Beyond the American Rescue Plan, there’s the $1.2 trillion Infrastructure Investment and Jobs Act.

“That’s a complete unknown at this point,” Campbell said. “There are a lot of pots of money potentially accessible to all communities.”

On the water side of the utility bills, rates are rising - but no more than they were projected to rise in the January report. The cost for the water system improvements hasn’t changed because it’s being funded by city cash instead of debt. Currently, the typical city resident pays $80.84 cents for water each quarterly bill. That would increase to $94.44 next year and then increase 3 percent every year.

The dramatic rise in rates has council members looking around for solutions. One place they looked was Ann Arbor - which uses a tiered structure for its rate schedule.

Ann Arbor has a four-tiered system based on use.

There’s a base rate for the user who uses very little water. The rates increase as consumption increases. Most communities don’t use these “block rates.” In fact, Campbell said, many communities lower rates for high consumption users to incentivize development or industry.

Campbell said he disagrees with Ann Arbor’s approach.

“The fundamental disagreement is that their argument is you should be charged more because you are using more, or you should be charged more because you’re demanding us to build bigger pipes and bigger assets,” Campbell said.

But, he said, cities have other ways to take care of this issue, including two avenues used by the City of Saline.

“That is taken care of with your ready-to-serve charge and your connection fees,” Campbell said. “They pay a higher connection fee if they have a higher demand on the system.”

The typical Saline resident pays $31 a quarter for the ready-to-serve charge. But the top industrial users, like American Soy, pay $770 per quarter. Ready-to-serve charges account for about 16 percent of the city’s utility revenue.

“I disagree with them saying, now we’re going to charge you more for a gallon of water when the cost is the same,” Campbell said.

He said if the City of Saline considers tiered rates it needs “major backup,” in terms of data to support its decision.

“The more you get into treating customers differently, the more you are susceptible to lawsuits,” he said.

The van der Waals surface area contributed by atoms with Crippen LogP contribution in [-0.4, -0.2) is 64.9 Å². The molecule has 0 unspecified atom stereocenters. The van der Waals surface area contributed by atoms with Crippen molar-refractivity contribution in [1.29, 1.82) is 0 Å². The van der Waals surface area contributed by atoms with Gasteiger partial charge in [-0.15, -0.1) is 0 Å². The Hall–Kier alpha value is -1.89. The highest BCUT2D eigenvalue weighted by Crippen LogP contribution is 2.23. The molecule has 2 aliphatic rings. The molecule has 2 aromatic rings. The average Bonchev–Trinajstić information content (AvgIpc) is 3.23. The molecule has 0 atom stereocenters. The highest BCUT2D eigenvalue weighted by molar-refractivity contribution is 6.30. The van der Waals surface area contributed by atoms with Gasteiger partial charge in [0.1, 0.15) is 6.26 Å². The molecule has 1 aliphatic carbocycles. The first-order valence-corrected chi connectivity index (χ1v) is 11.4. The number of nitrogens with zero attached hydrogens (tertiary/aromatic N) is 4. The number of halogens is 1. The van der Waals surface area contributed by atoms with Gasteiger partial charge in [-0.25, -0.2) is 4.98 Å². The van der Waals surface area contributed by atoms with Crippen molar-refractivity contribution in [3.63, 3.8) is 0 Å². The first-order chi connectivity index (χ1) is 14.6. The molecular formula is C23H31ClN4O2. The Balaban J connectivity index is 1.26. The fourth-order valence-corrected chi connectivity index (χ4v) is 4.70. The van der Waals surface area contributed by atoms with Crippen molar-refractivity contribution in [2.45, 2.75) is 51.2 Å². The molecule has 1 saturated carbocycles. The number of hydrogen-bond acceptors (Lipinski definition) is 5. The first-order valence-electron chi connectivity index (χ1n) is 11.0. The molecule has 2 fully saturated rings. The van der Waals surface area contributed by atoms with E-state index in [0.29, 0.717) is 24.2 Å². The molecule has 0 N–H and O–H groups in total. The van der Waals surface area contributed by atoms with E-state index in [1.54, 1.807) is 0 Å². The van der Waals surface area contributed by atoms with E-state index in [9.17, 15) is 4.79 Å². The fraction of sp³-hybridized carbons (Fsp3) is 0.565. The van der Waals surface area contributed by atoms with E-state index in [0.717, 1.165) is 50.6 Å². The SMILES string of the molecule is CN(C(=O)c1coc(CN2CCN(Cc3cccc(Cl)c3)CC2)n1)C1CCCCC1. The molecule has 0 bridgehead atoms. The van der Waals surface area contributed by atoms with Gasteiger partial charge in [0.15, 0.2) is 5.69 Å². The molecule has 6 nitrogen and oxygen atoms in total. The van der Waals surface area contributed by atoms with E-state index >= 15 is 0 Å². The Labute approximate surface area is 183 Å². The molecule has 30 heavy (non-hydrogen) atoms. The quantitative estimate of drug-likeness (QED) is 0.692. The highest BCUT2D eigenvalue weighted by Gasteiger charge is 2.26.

He said bigger, powerful cities are in different situations than small cities.

Campbell said that rather than setting different rates for different people, the city should work with low-income residents to find agencies to help with the bills.

“The county has those programs to help with the costs,” Campbell said. “That is a good way to help people in need while not getting into the differentiation of customer classes on the local level,” he said.

Dell’Orco seemed to express some support for the tiered approach, saying a senior on a fixed income who uses a small amount of water shouldn't be billed the same way as a major consumer.

Councillor Dillon said was disappointed the city didn't qualify for grants.

“It’s very discouraging to hear that we don’t qualify. When you need the help, it’s not there for you,” Dillon said. “We’ve done everything we were supposed to do. It’s like paying your bills and not qualifying for the credit at the end.”

Dillon said the city needs to find a way to get grant money.

“It’s going to be a really tough putt to this whole thing on the backs of residents,” she said.

Dell'Orco openly questioned whether or not it was wise to continue pursuing the improvement of the plant. At point, the city considered using the Ypsilanti Community Utilities Authority for wastewater treatment. The cost was deemed to high, as it was for building a new plant.

So the city instead focused on revamping the current facility - in part to spare city residents significant rate increases they'll see anyway - if only not so dramatic.

“Hearing what the cost are today and what they are escalating to, I am beginning to wonder if regionalization isn’t the more practical approach,” Dell’Orco said. “I don’t know how some of our low-income, fixed-income residents are going to be able to pay these types of rate increases by 2027.”

The cost of the project continues to grow. In January of 2020, Tetra Tech estimated the cost of the phase 1 would be $32 million. Today, the city is considering borrowing $56 million in two years and another $32 million in the next three years for a total of $84 million.

In 2020, it was estimated the cost for joining Ypsilanti's system would be  $87 million. Building a new plant was estimated to cost $90-96 million. Those estimates, obviously, would be impacted by inflation.

The city will discuss this issue again at the Aug. 18 meeting.